First, in the latest round of a yearlong dispute over the archdiocese of San Francisco's liability for taxes on property transferred from one church entity to another, a city tax board ruled unanimously against the chancery yesterday in a judgment that could have a nearly $15 million price tag for the church:
The panel determined that the church, in moving properties from one Catholic nonprofit corporation to another, was required to pay property transfer taxes. The taxes are collected when properties are sold or transferred to a separate and distinct legal entity.So today's Chronicle report added, the fight "is headed to court."
The archdiocese maintains that the transfers were not subject to the tax because they were part of an internal reorganization to create "simple ownership models" for schools, parishes and the larger archdiocese.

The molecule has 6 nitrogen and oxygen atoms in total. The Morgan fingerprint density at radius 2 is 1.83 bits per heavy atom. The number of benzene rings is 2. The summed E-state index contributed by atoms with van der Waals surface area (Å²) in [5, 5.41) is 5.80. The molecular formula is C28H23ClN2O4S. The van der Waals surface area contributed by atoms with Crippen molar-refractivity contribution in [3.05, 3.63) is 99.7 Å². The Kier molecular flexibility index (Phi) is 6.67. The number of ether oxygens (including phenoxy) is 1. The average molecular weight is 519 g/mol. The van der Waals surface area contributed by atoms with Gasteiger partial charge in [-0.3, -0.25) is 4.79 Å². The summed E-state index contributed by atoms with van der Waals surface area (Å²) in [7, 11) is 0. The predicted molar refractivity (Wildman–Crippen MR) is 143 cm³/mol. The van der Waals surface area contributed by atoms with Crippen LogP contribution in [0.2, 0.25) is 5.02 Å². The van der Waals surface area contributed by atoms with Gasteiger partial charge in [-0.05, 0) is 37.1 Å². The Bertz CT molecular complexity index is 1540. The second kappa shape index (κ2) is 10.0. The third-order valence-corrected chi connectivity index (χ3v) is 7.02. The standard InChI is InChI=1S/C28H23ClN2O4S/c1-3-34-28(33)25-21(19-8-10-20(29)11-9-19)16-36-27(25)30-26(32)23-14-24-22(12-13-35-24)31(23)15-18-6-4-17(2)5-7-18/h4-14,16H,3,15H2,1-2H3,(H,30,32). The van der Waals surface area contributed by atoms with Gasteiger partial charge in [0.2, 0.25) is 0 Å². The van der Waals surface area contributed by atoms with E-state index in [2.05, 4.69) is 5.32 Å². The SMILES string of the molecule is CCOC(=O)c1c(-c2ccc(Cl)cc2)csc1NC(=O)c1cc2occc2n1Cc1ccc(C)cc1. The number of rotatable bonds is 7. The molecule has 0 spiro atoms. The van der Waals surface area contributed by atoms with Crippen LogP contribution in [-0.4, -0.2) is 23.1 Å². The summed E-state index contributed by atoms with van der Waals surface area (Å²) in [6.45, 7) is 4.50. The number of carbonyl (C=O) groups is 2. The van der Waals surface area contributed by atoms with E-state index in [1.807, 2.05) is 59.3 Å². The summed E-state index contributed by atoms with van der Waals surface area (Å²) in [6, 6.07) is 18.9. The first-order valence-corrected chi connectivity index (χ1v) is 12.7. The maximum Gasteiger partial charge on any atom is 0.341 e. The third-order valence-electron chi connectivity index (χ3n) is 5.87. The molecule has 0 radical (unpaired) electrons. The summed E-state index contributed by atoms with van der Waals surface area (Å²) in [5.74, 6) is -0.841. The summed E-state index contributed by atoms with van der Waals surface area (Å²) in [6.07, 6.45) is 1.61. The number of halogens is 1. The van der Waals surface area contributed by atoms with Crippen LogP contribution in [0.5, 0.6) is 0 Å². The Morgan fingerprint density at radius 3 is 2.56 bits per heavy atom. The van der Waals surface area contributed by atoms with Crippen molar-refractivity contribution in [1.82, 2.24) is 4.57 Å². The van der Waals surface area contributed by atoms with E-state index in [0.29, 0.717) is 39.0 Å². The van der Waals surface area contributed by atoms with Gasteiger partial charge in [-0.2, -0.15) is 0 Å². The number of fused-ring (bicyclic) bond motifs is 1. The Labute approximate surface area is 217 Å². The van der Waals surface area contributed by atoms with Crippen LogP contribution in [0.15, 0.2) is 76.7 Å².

Ting, however, disagreed and said the corporations involved in the transactions have different boards of directors and are legally separate.
A church spokesman called the ruling disappointing and suggested it may have been motivated by greed and politics.
"The board members, all of whom are City Hall administrators rather than members of the judiciary, apparently faced tremendous pressure in view of the city's desperate need for revenue," said Maurice Healy, spokesman for the archdiocese.
The city faces a $550 million projected deficit over the next 1 1/2 years.
And back East, having lost a seven-year court fight that went to the nation's highest bench, Connecticut's Bridgeport diocese is slated to release some 12,000 pages of documentation on clergy sex-abuse cases today.